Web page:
On the biology of the Watchman prawn, Anchistus custos (Crustacea; Decapoda; Palaemonidae), an Indo-West Pacific commensal of the bivale Pinna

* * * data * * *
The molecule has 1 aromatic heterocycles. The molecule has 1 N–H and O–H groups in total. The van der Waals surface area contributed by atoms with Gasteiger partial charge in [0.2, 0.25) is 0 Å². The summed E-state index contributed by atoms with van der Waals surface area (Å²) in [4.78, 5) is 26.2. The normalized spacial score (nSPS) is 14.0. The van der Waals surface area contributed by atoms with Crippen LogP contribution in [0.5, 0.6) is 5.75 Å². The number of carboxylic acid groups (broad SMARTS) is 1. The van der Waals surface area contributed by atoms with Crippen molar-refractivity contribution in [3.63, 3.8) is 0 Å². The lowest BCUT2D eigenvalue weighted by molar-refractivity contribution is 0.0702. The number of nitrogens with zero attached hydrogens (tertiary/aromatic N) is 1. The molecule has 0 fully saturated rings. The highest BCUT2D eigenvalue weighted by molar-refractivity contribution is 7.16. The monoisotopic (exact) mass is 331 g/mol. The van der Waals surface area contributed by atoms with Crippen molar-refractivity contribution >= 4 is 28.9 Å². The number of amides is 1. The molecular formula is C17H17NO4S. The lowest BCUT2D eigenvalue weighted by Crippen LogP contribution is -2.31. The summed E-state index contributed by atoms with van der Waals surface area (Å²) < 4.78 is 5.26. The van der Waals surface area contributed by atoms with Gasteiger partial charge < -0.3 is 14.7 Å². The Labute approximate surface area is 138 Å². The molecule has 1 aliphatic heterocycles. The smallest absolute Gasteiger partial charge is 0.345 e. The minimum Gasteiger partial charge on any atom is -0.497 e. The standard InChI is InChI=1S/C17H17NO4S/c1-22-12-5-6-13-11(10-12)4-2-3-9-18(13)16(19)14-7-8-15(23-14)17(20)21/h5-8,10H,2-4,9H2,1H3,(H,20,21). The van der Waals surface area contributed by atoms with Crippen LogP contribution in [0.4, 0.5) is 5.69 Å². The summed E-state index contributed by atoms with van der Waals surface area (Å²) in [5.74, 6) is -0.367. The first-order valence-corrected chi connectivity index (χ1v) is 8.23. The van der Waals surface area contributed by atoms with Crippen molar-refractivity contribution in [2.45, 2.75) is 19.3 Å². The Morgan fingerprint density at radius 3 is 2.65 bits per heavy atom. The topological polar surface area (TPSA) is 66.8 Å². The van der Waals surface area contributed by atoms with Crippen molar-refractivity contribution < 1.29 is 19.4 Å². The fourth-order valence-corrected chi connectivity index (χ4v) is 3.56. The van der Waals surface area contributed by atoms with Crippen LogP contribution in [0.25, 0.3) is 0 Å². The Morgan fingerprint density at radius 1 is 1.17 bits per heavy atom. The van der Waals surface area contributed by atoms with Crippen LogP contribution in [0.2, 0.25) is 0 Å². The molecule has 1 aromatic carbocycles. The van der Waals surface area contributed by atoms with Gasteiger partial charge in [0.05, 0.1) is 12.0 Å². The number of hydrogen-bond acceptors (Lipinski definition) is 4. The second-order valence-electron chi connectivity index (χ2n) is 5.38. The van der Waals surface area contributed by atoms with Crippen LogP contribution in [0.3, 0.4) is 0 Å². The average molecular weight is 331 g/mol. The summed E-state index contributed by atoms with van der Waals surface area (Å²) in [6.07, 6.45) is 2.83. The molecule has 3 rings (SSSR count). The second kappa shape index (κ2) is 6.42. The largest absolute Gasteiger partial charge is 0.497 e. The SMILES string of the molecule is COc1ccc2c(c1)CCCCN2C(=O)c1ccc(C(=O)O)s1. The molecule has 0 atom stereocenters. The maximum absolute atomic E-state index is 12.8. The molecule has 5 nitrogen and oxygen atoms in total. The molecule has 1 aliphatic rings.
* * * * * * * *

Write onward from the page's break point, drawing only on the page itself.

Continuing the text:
Anchistus custos Forskål is the only common prawn commensal with bivalves of the family Pinnidae in Singapore waters. The whole morphology shows pronounced modifications connected with the commensal mode of life. The second legs are large and massive and show marked positive allometry in the male but appear to have little function in the general life of the animal. The animal occurs wherever there are established populations of matureindividuals of its host. Infestation rates are heavy and are affected by size of host and probably by competition with pinnotherid crabs. Multiple infestations are common and always involve individuals of both sexes and it has not been possible to demonstrate aggressive or territorial behaviour. Reproduction appears to occur throughout the year. Individuals are not normally found away from their hosts but rapidly abandon dead hosts. Location of the host depends in part on tactile stimuli and thigmotaxy and in part on pronounced positive rheotaxy. It has not been possible to demonstrate any distance chemical sense involved in host location but the prawn is repulsed by the presence of dead Pinna flesh. The prawn normally clings to the edge of the gill lamellae of its host and feeds by means of the highly modified first legs which are used as scrapers to remove mucus and entangled food particles from the gills of the host. Examination of gut contents of the prawn confirms this deduction. There is no evidence for any harmful effects on the host.